‘Flag Politics’ In Kashmir – OpEd
By Farooq Wani
Flag politics which seems to have become the new norm in Kashmir is perhaps a diversion manufactured by politicians who have nothing meaningful to offer to the people as is evident from PDP chief Mehbooba Mufti’s first press conference on October 23 after her release from a 13-month long detention. Prominently placed on her table during the presser was the erstwhile Jammu Kashmir Flag and a defiant Ms Mufti announced that she would not budge a single step unless Article 370 and flag of JK was restored. She further said, “We will not raise any flag till the time last flag is given back.”
That Ms Mufti has chosen to play politics on the issue of the national flag is not only paradoxical but also comical. Wasn’t this the very flag that she and her father (when in power) had in the past saluted umpteen times with great reverence when they were in power? It’s no secret that Late Mufti Mohmmad Syed’s got the coveted post of India’s Home Minister at a time when militancy had started to raise its ugly head in J&K because the then Prime Minister VP Singh wanted to portray his government as one without any regional bias.
However, the government lost face when it freed hardcore militants in exchange for release of Mufti’s daughter Rubiya Syed who had been kidnapped by JKLF militants. Nevertheless, Syed became a known figure in national politics and he used this publicity to his advantage and with his deft canvassing, even managed to defeat the dynast Farooq Abdullah to become Chief Minister of J&K. On his demise, Ms Mufti tried to steer the PDP in the tricky waters of Kashmir politics, but she obviously doesn’t have the same degree of political acumen as her father and that’s why she ended up cozying up to BJP.
Ms Mufti is now following the steps of Late Mirza Afzal Beig when Sheikh Mohmmad Abdullah as Chief Minister was ditched by Congress rulers before emergency in June 1975 and dethroned. This unexpected development came like a bolt from blue for Sheikh Sahab and his health deteriorated , so badly that there was a widespread feeling amongst the people that towering ‘Sheikh’ will not survive. Mirza Afzal Beig was famous in Kashmir for his political genius and presence of mind and he played a very clever political game when the 1977 elections were around the corner.
In a hand he held Pakistani ‘Noon’ (Salt) while with the other hand he waved a green handkerchief and thus gained support of gullible Kashmiris.
As expected, the National Conference won the polls with a thumping majority, but instead of restoring ‘autonomy’ which was the main feature in their poll manifesto, they passed the Grand Land Bill under which non-locals can acquire land on lease in J&K. This move was challenged by Late Abdul Ghani Lone and hardliner separatist Syed Ali Shah Geelani, an advocate of J&K’s merger with Pakistan, but this bill came into force.
Now mainstream political parties have again started playing with the emotions and sentiments of Kashmiris by taking up the issues Flags, Articles 370 and 35A. Let us not forget that NC ruled the erstwhile state of J&K for more than 30 years promising ‘autonomy’, while PDP assured ‘self-rule’ to the people. Unfortunately, J&K neither got ‘autonomy’ nor ‘self-rule and both have done hardly anything as far as working for the common interests of denizens due to which development and prosperity have remained a distant dream.
Every party in J&K makes big promises to the people but fails to deliver when it comes to power. Not only this, it gives assurances that are unachievable and one such example is the transfer of power projects in J&K from the centre to the erstwhile state and making J & K power surplus. But power is a national resource on which a state can be given some benefits in allocation but not exclusive rights. So, showing greener pastures to innocent people where there are none is not a genuine approach and by doing so, your forefathers have not only eroded special status of JK but also destroyed generations.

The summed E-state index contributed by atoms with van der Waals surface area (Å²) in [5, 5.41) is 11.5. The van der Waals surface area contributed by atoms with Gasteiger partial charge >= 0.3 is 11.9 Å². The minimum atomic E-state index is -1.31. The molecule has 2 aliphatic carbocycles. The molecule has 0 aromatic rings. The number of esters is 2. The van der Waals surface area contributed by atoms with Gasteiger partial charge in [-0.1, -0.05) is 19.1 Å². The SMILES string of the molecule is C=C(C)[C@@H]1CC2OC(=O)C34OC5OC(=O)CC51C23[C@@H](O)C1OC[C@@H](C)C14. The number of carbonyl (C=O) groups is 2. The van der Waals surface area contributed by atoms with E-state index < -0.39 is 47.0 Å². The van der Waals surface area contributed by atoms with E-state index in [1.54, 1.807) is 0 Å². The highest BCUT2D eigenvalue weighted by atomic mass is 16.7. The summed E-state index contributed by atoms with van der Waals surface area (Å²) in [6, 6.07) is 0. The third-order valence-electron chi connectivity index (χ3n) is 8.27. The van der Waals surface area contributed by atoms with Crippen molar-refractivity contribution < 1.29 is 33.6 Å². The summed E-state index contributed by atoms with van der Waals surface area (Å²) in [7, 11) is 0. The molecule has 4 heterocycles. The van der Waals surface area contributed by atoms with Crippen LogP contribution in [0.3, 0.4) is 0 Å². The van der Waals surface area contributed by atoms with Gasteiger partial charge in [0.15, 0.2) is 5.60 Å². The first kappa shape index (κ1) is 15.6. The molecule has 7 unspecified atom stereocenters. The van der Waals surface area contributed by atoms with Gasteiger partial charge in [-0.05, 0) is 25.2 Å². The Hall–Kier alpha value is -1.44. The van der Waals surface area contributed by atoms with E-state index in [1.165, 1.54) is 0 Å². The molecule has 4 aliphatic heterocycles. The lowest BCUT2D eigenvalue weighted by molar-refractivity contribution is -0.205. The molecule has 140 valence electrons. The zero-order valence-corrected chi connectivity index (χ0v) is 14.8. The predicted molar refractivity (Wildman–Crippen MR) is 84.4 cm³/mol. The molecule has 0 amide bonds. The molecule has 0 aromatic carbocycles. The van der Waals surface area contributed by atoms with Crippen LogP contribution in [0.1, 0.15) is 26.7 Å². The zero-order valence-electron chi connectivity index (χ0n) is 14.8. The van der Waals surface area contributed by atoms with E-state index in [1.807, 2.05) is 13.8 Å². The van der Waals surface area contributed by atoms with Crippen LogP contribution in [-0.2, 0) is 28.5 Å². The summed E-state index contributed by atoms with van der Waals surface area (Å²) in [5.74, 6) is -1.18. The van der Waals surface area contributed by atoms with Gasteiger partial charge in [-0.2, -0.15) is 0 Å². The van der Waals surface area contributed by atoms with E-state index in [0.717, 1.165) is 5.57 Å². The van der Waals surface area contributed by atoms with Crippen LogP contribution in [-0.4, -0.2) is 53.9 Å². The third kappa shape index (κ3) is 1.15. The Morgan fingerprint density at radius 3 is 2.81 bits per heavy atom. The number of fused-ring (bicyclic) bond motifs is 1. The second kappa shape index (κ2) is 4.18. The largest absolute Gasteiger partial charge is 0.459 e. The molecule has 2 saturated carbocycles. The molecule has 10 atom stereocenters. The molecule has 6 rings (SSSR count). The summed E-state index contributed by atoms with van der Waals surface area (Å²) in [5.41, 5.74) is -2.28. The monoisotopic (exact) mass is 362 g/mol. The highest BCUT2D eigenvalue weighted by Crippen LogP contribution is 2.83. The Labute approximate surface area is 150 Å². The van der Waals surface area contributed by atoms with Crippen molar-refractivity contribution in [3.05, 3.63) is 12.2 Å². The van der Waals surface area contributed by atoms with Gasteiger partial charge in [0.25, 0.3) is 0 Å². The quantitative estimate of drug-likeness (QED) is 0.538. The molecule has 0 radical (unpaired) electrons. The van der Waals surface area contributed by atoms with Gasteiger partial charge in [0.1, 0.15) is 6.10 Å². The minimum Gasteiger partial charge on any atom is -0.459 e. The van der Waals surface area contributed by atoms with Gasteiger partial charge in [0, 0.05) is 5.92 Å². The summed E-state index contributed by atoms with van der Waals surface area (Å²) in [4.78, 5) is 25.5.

Ms Mufti has a strong support base in South Kashmir because she hails from here. But after coming to power through a coalition with BJP, she lost much of her popularity due to poor governance as well as insensitive remarks like the ‘toffee’ comment. Therefore, the flag issue has now become a mere tool for Ms Mufti to regain the lost stronghold that her father had managed to make while with Congress in J&K. Thus, with nothing else to offer, erstwhile political rivals have now come on a single platform in an attempt to gain the power by exploiting the flag issue, which has nothing to do with the actual problems being faced by the locals.
There has been some speculation about J&K’s status as a state being restored in future. But even if that were to happen, now that ‘special status’ is a thing of the past, NC and PDP will have to decide whether and how they would want to identify themselves in ‘mainstream’ politics. After abrogation of Article 370, new entrants in Kashmiri politics like former IAS officer-turned-leader Shah Faesal have dropped out of politics and in the past one year, there has hardly been any new major political force that has emerged in the Valley.
If the PDP and NC wish to showcase their public support in Kashmir, then they have no other option but to prove the same through an election but with the Abdullahs and Ms Mufti saying that they will not re-enter the political arena till Article 370 and statehood is not restored, they have created a Catch 22 situation for themselves. Lastly, if they decide to continuing to boycott the electoral process it will get them nowhere and this approach will create an existential crisis for both the NC and PDP, something both parties wouldn’t want.
So, while political parties make noise over flags and Article 370, the people of Kashmir need to be extremely watchful and not fall into a trap set by politicians in order to further their own vested interests.